Thursday, April 26, 2012

Why Solar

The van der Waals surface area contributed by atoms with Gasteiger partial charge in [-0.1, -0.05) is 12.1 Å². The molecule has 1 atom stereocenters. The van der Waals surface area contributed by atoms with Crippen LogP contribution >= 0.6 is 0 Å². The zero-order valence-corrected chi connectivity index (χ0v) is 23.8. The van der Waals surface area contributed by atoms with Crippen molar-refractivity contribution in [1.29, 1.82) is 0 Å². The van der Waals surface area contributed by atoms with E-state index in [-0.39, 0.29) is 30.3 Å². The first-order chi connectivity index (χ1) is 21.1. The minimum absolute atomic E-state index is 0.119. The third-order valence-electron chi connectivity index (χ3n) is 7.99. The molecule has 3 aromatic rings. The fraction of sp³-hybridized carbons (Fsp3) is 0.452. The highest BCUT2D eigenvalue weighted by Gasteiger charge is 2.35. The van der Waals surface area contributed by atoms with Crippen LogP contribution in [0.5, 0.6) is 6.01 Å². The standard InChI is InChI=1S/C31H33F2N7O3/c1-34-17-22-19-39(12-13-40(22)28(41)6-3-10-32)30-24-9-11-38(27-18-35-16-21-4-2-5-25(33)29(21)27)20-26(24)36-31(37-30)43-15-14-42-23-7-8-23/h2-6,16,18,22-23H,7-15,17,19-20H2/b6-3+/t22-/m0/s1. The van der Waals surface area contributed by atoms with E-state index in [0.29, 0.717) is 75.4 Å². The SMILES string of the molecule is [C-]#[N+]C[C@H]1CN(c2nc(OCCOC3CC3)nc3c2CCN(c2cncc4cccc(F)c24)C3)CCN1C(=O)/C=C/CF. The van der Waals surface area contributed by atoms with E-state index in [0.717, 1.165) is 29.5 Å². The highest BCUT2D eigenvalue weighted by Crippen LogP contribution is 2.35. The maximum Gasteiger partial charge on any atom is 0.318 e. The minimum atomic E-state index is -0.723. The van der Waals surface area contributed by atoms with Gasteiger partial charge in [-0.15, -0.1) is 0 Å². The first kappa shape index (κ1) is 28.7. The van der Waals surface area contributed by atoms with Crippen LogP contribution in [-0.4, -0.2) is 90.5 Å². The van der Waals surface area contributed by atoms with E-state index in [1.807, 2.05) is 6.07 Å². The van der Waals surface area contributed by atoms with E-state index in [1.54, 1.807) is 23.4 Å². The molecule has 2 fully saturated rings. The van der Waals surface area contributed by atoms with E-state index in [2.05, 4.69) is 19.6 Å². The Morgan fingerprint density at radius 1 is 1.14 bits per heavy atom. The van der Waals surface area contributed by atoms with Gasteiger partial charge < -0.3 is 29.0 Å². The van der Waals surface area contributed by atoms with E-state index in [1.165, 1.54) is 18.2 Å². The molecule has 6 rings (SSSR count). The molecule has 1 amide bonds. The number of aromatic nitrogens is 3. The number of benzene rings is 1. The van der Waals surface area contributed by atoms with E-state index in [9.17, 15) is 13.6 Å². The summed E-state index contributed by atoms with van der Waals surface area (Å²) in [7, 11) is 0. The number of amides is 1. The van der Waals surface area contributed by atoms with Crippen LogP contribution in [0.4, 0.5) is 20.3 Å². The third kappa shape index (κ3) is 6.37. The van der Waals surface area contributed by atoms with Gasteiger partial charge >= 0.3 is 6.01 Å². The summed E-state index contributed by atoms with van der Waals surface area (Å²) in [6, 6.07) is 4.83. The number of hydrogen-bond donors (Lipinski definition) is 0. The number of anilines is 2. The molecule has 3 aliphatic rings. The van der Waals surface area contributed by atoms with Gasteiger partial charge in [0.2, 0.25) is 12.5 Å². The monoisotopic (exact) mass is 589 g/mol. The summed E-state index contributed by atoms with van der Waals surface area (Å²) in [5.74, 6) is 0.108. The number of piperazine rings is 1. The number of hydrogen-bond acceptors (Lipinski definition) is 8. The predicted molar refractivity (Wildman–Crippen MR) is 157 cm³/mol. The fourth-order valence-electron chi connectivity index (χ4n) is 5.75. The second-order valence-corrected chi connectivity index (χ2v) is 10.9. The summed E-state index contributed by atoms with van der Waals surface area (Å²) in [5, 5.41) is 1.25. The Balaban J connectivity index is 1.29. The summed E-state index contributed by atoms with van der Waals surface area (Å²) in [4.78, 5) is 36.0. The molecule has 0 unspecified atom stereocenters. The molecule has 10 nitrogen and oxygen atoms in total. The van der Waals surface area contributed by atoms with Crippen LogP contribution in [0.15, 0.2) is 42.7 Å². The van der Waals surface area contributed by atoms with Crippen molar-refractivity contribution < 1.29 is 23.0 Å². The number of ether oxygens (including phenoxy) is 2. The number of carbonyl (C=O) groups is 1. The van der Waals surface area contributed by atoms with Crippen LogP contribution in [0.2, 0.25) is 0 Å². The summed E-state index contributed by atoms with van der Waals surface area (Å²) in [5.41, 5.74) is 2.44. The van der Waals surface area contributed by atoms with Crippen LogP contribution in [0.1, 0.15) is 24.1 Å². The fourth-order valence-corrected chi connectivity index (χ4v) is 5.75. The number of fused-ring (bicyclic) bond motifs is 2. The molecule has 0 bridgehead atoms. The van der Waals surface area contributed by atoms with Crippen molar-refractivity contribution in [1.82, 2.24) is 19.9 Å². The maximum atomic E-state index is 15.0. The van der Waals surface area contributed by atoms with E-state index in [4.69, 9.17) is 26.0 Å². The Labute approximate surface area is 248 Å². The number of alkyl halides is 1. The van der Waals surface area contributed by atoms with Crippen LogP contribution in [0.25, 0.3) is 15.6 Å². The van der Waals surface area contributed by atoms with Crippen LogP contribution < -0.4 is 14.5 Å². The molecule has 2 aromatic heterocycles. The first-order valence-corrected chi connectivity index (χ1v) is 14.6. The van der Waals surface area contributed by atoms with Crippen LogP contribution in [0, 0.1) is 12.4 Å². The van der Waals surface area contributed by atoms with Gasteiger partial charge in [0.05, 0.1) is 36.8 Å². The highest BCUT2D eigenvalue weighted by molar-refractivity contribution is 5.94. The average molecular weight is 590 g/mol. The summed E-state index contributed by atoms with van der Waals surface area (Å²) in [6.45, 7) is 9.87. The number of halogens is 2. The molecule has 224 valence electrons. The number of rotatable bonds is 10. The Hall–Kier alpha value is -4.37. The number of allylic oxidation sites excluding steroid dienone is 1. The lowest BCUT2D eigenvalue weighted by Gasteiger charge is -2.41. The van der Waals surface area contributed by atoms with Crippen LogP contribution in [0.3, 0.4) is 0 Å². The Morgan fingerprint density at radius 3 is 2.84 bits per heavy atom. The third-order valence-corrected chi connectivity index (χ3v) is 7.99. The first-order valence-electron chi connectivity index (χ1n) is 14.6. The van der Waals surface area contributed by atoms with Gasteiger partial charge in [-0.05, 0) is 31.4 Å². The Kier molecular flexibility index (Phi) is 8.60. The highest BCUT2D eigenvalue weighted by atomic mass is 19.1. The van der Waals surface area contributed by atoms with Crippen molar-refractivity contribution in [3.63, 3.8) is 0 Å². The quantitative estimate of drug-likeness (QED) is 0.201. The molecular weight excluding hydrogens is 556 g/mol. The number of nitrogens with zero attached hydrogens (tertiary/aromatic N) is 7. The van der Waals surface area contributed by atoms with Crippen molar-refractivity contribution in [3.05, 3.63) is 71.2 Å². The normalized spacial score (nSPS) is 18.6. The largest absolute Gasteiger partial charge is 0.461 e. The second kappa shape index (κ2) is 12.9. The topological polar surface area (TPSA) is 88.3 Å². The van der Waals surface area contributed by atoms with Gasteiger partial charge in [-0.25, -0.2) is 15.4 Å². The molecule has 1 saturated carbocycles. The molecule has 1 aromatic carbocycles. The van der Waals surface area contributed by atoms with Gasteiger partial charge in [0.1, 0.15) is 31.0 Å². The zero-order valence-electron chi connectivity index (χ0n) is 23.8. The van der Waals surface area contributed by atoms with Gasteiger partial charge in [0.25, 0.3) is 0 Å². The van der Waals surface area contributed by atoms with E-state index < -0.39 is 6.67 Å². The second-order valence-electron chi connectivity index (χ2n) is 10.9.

I was asked this week why I wanted government help for solar. It was actually a pretty reasonable question considering all the bad news about solar both locally and nationally. It has taken me literally six years to come up with an answer to the question, “Why solar and why should the government be involved?” First I want to list all the bad things I have seen in the solar industry and also by people professing to have something to do with solar but really just being crooks. The first company I worked for left 2 wires exposed in a circuit box, they were dead but it still bothers me. Solyndra: My personal thoughts are the Federal Government shouldn’t be on the supply side—that’s nationalism. They can, however, help foster demand for a product through tax incentives or deregulation. (Solyndra was a pretty novel idea but they didn’t know that market conditions for all of their competition were about to cut costs by 40% right when Solyndra opened a huge new factory.) Evergreen First Solar Q cells AQT Solar PrimeStar Solar/ GE (GE bought thin film maker Prime star for approx $300m) All of these solar companies have either gone bankrupt or laid people off. Here is the connection between them all. There are two types of solar, Silicon which is made out of sand and Thin-film which is made out of rare earth metals. Some of these typically used metals are cadmium, telluride and indium.